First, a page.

The Russian Orthodox Church and the Problem of Modernization
Fr. Veniamin (Novik)
Modernization is such an unpleasant word to the Russian ear. Among us Russians, emotional and taste-oriented perceptions are quite common. We have words that are digestible and indigestible, and modernization is in the second category. The precise meaning (not the usual one!) is change on the basis of a new, rational, reasonable foundation. The mind has been given to us by God, and therefore we ought to develop this gift and use it. Rationalism is a methodological principle that became prevalent during the Enlightenment. When such a methodology begins to pretend to be self-sufficient, when means are substituted for goals, rationalism becomes an ideology with a limited worldview.
But why do we need to go to extremes? Because modernization in technology has brought about scientific and technological revolutions. In the socio-political realm, modernization engendered civil society and liberal democracy. In this case we have participation of all in the life of a society and respect for the freedom of the individual. These are human rights that are laid out in the Universal Declaration of Human Rights and in the Constitution of the Russian Federation. The law ought to protect even the smallest of minorities - the single human being - from other humans, from society, and from the state. Since only God is sinless, all others should be bound by the law. Thus rationalism, together with biblical and Christian foundations, contributes to the creation of societies whose goal is the total well-being of the population.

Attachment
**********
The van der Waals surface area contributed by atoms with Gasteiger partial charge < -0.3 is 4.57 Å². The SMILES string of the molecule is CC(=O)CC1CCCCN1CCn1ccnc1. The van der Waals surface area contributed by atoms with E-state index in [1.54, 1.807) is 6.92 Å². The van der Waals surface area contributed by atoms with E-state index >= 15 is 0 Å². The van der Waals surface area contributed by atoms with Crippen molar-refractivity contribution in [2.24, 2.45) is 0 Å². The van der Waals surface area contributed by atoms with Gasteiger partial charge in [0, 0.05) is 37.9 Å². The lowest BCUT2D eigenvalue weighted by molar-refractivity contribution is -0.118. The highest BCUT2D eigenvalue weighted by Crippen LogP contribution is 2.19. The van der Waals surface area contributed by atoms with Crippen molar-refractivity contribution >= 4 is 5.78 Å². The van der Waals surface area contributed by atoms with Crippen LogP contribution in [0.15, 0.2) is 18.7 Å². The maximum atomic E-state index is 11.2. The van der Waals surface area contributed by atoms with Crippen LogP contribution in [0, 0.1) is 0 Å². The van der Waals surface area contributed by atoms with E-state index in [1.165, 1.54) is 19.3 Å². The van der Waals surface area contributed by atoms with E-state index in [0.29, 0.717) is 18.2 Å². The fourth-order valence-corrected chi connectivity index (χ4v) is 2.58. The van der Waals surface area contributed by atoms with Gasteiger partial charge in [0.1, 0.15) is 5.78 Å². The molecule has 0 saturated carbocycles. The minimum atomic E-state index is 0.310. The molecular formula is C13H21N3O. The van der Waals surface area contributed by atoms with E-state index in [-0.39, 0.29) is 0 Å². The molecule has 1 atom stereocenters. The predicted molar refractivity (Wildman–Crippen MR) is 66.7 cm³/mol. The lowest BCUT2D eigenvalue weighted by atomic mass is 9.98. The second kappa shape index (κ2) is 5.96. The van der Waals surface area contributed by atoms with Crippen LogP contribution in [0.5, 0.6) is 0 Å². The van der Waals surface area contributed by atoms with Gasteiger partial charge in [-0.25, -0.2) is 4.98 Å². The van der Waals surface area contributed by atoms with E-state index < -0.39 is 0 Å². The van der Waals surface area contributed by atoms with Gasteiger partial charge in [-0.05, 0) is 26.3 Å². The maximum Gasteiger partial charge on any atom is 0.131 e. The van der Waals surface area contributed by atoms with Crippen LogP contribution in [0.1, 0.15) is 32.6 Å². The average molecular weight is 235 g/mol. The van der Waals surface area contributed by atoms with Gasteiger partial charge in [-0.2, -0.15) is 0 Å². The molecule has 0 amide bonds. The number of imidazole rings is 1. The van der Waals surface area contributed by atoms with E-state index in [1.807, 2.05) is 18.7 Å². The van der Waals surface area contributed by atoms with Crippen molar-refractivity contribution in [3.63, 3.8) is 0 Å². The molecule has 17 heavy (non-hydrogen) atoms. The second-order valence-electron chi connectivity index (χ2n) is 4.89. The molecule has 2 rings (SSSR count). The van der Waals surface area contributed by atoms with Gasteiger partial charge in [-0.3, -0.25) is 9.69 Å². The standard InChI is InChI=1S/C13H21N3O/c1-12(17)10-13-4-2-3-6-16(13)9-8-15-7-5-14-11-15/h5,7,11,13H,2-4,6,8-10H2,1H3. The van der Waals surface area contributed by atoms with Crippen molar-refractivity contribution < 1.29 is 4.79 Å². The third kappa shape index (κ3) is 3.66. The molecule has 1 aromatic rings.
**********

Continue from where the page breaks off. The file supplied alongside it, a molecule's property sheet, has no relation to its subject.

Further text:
But can we speak of the modernization of religion? Probably not on the level of dogmas. Religion, however, whose socio-cultural sphere is the church, is not confined to dogmas. And this membrane surely can be subject to modernization. Examples of modernization in church life could include the reading of Scripture in language that people can understand, and parish decision-making in open meetings, rather than in secret. If such modernization (renewal) does not occur, church life becomes a ritualistic and magical show of religion.
Edited excerpt published with permission from "Russkaya pravoslavnaya tserkov' i problema modernizatsii obshchestve," Religiia i pravo, no. 3 (2002), 13-15. Translated by Oleg P. Turlac.
Father Veniamin (Novik) holds a candidate degree in theology from St. Petersburg's Theological Academy. He lives in St. Petersburg, Russia.
Father Veniamin (Novik), "The Russian Orthodox Church and the Problem of Modernization," East-West Church & Ministry Report 13 (Spring 2005), 4.
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